The Role of Physical Therapy in Knee Injuries

August 20, 2012 By

When there is a direct impact to the knee (as commonly seen in sports injuries), the knee joint can twist or stretch beyond its normal capacity causing ligament tears (or sprains), muscle tears (or strains), or cartilage injuries. Inflammation of protective cushioning in the knee joint (meniscus), or fluid-filled sacs inside the knee joint (bursitis), can also occur as a result of excessive wear and tear in the knee. Knee injuries may be associated with joint swelling. This makes simple activities like bending the knee or putting weight on the leg difficult and painful. Sometimes, there is very little swelling and localized pain on one side of the knee, and the individual is able to walk without pain. Physical therapy can help reduce pain, regain function and restore strength in the knee. If you suffer from knee pain, you may benefit from attending two to three physical therapy sessions a week over the course of several weeks, depending on the severity of the injury. A physical therapist is a trained health care professional who can design an effective injury prevention program, in addition to a comprehensive rehabilitation program for the knee. The goal of physical therapy is to restore mobility to your knee as quickly as possible.

A Safe and Effective Treatment Plan

A physical therapist is a coach, mentor, and caregiver for the patient. The goal of the therapist is to help you recover from pain and get you back to normal mobility as quickly as possible. One of the treatment objectives is strategic strengthening of the muscles around the knee to make the joint more stable, while protecting sensitive tissues during the healing process. Depending on the results of your evaluation, the physical therapist may use heat to warm up the area, and ice to cool down muscles and reduce swelling. Ultrasound may also be used to help rehabilitate the knee. This treatment uses high frequency sound waves to stimulate deep tissues in the body, facilitate healing and improve blood flow to the tissues. The therapist may also use electrical stimulation, if appropriate. This modality sends an electrical current the affected area to stimulate muscle contraction.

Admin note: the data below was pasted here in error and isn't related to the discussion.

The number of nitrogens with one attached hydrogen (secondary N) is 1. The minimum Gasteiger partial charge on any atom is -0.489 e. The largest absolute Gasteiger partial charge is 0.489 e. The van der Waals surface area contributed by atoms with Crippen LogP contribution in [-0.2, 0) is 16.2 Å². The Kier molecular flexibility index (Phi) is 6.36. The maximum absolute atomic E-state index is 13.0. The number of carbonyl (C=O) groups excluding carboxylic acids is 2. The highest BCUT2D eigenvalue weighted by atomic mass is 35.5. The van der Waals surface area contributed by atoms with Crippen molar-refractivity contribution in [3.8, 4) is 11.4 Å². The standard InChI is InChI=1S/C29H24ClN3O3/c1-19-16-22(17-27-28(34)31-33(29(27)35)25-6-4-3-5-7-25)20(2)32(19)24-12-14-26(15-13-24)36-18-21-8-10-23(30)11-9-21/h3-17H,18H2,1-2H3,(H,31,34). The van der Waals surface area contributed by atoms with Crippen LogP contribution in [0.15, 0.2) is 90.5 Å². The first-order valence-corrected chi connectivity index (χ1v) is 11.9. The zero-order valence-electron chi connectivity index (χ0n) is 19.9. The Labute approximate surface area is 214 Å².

We’ll Stand Beside You

A physical therapist is trained to recognize biomechanical deficiencies in the body. This allows the therapist to design a program to help you move and use muscles more efficiently. A physical therapist can identify areas of weakness and poor mobility around the knee joint and design an exercise program to restore muscle balance between the quadriceps (muscles that extend the knee) and hamstrings (muscles that flex the knee). At the initial visit, a therapist will ask to see your medical history. It’s important to discuss prior injuries, since this will help the therapist plan your treatment and intensity of exercises. It’s also important to discuss your tolerance for pain and your future goals. As the community’s preferred physical therapists, we’ll stand by you and help you recover quickly – just reach out to us. We’ll guide you every step of the way if you’ve ever had, or are at risk for, a knee injury. There’s no reason to live with knee pain; we are trained to help you get back on your feet, regain mobility, and return to your daily activities as quickly as possible. Go ahead, call us today. We are standing by to serve you.

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This post was written by Andrew Clary MS MPT ATC